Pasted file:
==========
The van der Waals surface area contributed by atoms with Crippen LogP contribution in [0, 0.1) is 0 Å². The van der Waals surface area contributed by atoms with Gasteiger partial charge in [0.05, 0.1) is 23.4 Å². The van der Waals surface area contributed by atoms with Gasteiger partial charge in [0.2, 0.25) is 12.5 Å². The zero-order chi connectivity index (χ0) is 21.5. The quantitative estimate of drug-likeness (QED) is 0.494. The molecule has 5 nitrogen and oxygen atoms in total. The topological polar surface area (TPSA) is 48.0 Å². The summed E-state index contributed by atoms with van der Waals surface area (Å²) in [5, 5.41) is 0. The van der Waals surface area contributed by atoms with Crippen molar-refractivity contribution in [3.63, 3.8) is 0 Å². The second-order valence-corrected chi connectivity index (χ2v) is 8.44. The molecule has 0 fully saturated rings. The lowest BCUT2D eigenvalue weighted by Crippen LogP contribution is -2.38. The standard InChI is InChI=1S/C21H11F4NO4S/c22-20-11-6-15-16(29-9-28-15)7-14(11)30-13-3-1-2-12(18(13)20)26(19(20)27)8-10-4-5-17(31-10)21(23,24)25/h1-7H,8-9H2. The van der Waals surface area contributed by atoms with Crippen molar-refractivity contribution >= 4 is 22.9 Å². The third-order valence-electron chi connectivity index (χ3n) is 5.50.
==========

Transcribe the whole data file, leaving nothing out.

The van der Waals surface area contributed by atoms with Crippen LogP contribution in [0, 0.1) is 0 Å². The van der Waals surface area contributed by atoms with Gasteiger partial charge in [0.05, 0.1) is 23.4 Å². The van der Waals surface area contributed by atoms with Gasteiger partial charge in [0.2, 0.25) is 12.5 Å². The zero-order chi connectivity index (χ0) is 21.5. The quantitative estimate of drug-likeness (QED) is 0.494. The molecule has 5 nitrogen and oxygen atoms in total. The topological polar surface area (TPSA) is 48.0 Å². The summed E-state index contributed by atoms with van der Waals surface area (Å²) in [5, 5.41) is 0. The van der Waals surface area contributed by atoms with Crippen molar-refractivity contribution in [3.63, 3.8) is 0 Å². The second-order valence-corrected chi connectivity index (χ2v) is 8.44. The molecule has 0 fully saturated rings. The lowest BCUT2D eigenvalue weighted by Crippen LogP contribution is -2.38. The standard InChI is InChI=1S/C21H11F4NO4S/c22-20-11-6-15-16(29-9-28-15)7-14(11)30-13-3-1-2-12(18(13)20)26(19(20)27)8-10-4-5-17(31-10)21(23,24)25/h1-7H,8-9H2. The van der Waals surface area contributed by atoms with Crippen molar-refractivity contribution >= 4 is 22.9 Å². The third-order valence-electron chi connectivity index (χ3n) is 5.50.